A LONG-STANDING border dispute between Kompong Cham villagers and their
Vietnamese neighbors briefly threatened to flare into violence
Kompong Cham governor Hun Neng confirmed the incident where
Vietnamese authorities - and armed soldiers - used bulldozers to raze around 100
hectares of farmland and cashew crops.
"Sometimes we almost roll our
shirt sleeves up at one another," Hun Neng told the Post. However, he said that
following meetings between Cambodian and Vietnamese border officials the two
sides "have agreed to the status quo."
The incident occurred on May 22 in
Chan Moul commune of Memot district 86km east of the provincial town, where
Vietnamese soldiers from Post 819 accused the Cambodian farmers of planting
cashews on Vietnamese soil.
Local officials confirmed that the soldiers
fired over the heads of local farming families, as both sides claimed ownership
of the disputed land.
Hun Neng said the Cambodian border soldiers had
been advised not to counter-attack the Vietnamese troops. He said the problem of
land disputes in the area had happened since the Sangkum Reastr Niyum period.
Currently, the problem is a continuing one in seven communes in Memot
district and three communes in Ponhea Krek district, he said. This involves more
than 3,000 hectares of disputed land.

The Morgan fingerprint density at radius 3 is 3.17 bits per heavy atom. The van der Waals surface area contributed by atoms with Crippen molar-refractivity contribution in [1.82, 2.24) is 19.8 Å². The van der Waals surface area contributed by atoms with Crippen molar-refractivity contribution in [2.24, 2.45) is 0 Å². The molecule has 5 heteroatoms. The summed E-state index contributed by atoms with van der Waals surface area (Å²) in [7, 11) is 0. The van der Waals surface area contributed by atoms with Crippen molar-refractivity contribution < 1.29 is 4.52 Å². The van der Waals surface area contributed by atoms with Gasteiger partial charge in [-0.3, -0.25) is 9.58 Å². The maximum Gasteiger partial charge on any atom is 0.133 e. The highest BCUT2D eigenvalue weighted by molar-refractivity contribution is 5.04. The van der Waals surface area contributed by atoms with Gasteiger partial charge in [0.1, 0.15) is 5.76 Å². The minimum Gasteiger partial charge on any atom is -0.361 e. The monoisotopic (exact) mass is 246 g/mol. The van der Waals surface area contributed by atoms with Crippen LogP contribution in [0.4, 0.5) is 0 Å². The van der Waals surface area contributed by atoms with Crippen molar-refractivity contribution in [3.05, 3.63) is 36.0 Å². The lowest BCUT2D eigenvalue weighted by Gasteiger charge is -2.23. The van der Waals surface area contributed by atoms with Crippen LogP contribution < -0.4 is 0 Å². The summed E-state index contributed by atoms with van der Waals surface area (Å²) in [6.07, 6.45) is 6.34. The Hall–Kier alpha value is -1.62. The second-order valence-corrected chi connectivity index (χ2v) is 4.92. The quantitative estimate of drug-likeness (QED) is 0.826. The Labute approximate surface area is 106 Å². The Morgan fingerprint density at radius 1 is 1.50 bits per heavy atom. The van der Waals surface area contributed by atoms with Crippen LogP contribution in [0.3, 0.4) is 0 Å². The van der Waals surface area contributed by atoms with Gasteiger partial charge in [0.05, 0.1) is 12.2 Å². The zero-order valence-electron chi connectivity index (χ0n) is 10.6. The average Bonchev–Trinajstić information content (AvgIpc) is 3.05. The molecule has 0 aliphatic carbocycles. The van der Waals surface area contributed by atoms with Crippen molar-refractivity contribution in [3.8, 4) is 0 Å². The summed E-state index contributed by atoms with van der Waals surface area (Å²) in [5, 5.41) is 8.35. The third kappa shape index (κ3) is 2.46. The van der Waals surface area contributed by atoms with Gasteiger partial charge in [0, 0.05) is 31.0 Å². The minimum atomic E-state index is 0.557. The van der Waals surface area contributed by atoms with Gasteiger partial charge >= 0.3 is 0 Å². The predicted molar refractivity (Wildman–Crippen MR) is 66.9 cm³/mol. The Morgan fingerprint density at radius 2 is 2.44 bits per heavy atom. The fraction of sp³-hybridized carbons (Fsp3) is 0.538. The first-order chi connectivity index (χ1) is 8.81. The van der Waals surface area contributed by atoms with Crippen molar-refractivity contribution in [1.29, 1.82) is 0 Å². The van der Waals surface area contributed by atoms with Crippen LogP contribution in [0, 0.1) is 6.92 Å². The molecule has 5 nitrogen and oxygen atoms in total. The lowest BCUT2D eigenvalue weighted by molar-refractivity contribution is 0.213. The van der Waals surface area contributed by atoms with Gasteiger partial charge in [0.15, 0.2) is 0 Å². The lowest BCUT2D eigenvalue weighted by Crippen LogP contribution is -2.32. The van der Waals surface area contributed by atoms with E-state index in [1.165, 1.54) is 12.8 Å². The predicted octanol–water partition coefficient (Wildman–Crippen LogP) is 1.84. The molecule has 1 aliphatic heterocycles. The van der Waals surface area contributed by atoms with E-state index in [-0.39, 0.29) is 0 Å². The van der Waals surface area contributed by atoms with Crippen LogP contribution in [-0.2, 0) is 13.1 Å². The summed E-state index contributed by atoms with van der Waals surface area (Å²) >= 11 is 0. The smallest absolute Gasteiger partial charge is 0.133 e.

The governor said the Vietnamese
local authority had told the Khmer farmers to write a request to rent plots of
farm land from them, "but we've forbidden our people to do so lest [the
Vietnamese] use this [to later prove ownership]," Hun Neng said.
the two sides had often reach agreement, only for the Vietnamese commune and
village authorities to ignore and continue harassing the Khmer
"Now we are wondering whether it is their [the commune's] own
decision or tricks from the top," Hun Neng said.
Deputy Prime Minister
Sar Kheng was quoted by Reaksmei Kampuchea in a meeting with provincial
governors on June 9 as saying that he would organize a delegation to inspect the
Kheng said he had advised the Kompong Cham governor to
report any changes on the land issues to the Ministry of Interior.
last year, Hun Neng sent a report to the co-Prime Ministers that about 870
hectares of land in Memot and Krek districts had been lost to the Vietnamese.
However, some communes had not recorded their land loss, he said.
governor said that the Vietnamese could move border signs but not landmarks such
as pagodas, villages and roads. In Svay Rieng province, a Cambodian temple was
on land that was being claimed as Vietnamese territory.
A total of 1200
square km of border land in Takeo, Prey Veng, Svay Rieng, Kompong Cham and
Kampot provinces is in dispute.
The government last year set up a
committee headed by the co-Prime Ministers to consider border issues.